Article Text

Download PDFPDF

Brugada-like acute myocardial infarction
  1. J Tomcsányi,
  2. A Zsoldos,
  3. B Bozsik
  1. tomcsanyi.janos{at}

Statistics from

Request Permissions

If you wish to reuse any or all of this article please use the link below which will take you to the Copyright Clearance Center’s RightsLink service. You will be able to get a quick price and instant permission to reuse the content in many different ways.

A 59 year old woman presented with chest pain radiating to the left arm and accompanied by dyspnoea and sweating. Her symptoms began at 2:30 am. Upon arrival, the ECG showed saddleback ST segment elevations in leads V1–V3. The diagnosis of acute myocardial infarction was made and the patient was transferred to the regional centre for primary angioplasty. Coronary angiography revealed an occlusion in the proximal segment of the left anterior descending artery (upper panels). The pain to balloon time was five hours. Cardiac markers were raised (creatine kinase (CK) 1547 U/l, CK-MB 375 U/l). ST segment elevations changed from saddleback to coved (lower panels) with slow resolution during the first week. Neither the patient nor her family had had any signs or symptoms of Brugada syndrome.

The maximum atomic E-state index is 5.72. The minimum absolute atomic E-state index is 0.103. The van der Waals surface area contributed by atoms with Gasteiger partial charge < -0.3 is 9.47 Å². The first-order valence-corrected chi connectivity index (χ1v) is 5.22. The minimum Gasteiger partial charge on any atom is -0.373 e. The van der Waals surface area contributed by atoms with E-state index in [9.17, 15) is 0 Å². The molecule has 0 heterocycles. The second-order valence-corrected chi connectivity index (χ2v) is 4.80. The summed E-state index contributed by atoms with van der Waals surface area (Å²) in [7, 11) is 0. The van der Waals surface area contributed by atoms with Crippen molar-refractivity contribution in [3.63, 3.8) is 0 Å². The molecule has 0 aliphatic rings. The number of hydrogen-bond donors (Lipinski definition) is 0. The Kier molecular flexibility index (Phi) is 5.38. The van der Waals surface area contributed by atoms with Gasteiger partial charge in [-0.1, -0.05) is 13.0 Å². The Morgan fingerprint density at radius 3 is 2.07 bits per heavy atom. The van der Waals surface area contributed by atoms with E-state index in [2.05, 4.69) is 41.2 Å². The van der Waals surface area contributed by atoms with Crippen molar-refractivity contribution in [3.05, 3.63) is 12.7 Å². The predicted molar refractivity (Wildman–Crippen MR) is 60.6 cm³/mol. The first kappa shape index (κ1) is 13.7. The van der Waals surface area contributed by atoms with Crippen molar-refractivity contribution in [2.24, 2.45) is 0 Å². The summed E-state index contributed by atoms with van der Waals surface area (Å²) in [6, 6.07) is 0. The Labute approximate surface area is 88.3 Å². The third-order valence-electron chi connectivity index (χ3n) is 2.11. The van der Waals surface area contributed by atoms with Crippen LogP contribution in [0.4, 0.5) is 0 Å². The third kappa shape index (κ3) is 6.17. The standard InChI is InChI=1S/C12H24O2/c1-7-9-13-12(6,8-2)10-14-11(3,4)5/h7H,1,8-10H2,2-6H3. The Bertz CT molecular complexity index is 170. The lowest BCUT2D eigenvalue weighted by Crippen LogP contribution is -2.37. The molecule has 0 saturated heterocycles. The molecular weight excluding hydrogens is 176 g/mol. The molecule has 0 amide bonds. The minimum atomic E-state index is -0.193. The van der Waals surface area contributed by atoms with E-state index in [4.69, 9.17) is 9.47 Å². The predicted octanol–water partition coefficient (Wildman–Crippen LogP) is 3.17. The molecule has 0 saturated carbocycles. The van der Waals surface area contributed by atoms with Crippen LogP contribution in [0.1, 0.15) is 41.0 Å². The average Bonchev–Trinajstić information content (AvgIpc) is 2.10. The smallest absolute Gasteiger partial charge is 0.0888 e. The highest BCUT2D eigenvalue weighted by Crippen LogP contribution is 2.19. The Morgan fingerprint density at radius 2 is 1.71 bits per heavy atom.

This case illustrates that not only can Brugada syndrome be mistaken for acute myocardial infarction but that the reverse may also occur.

Embedded Image

Coronarography before (left panel) and after (right panel) percutaneous coronary intervention. Arrow indicates left anterior descending coronary artery occlusion.

Embedded Image

ECGs of the same patient with myocardial infarction, recorded only hours apart. The ST segment elevation changed from saddleback (left) to coved (middle and right) in leads V1–V3.